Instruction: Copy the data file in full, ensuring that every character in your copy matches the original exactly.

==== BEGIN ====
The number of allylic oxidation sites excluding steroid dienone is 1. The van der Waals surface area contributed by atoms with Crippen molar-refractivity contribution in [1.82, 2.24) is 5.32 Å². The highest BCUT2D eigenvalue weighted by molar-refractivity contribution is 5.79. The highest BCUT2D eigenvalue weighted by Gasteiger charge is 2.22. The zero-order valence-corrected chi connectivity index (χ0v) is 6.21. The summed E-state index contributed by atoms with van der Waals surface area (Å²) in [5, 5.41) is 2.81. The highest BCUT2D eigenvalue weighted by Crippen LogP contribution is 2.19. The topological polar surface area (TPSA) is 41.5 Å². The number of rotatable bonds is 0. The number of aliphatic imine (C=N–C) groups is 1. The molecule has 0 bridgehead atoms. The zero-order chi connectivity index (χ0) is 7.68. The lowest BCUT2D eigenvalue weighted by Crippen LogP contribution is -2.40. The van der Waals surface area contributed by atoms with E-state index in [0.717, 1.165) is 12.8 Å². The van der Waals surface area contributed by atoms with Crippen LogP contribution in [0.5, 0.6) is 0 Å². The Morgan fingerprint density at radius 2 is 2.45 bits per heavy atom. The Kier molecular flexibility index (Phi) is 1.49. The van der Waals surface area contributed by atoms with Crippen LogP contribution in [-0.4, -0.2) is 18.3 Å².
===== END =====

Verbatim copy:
The number of allylic oxidation sites excluding steroid dienone is 1. The van der Waals surface area contributed by atoms with Crippen molar-refractivity contribution in [1.82, 2.24) is 5.32 Å². The highest BCUT2D eigenvalue weighted by molar-refractivity contribution is 5.79. The highest BCUT2D eigenvalue weighted by Gasteiger charge is 2.22. The zero-order valence-corrected chi connectivity index (χ0v) is 6.21. The summed E-state index contributed by atoms with van der Waals surface area (Å²) in [5, 5.41) is 2.81. The highest BCUT2D eigenvalue weighted by Crippen LogP contribution is 2.19. The topological polar surface area (TPSA) is 41.5 Å². The number of rotatable bonds is 0. The number of aliphatic imine (C=N–C) groups is 1. The molecule has 0 bridgehead atoms. The zero-order chi connectivity index (χ0) is 7.68. The lowest BCUT2D eigenvalue weighted by Crippen LogP contribution is -2.40. The van der Waals surface area contributed by atoms with E-state index in [0.717, 1.165) is 12.8 Å². The van der Waals surface area contributed by atoms with Crippen LogP contribution in [0.5, 0.6) is 0 Å². The Morgan fingerprint density at radius 2 is 2.45 bits per heavy atom. The Kier molecular flexibility index (Phi) is 1.49. The van der Waals surface area contributed by atoms with Crippen LogP contribution in [-0.4, -0.2) is 18.3 Å².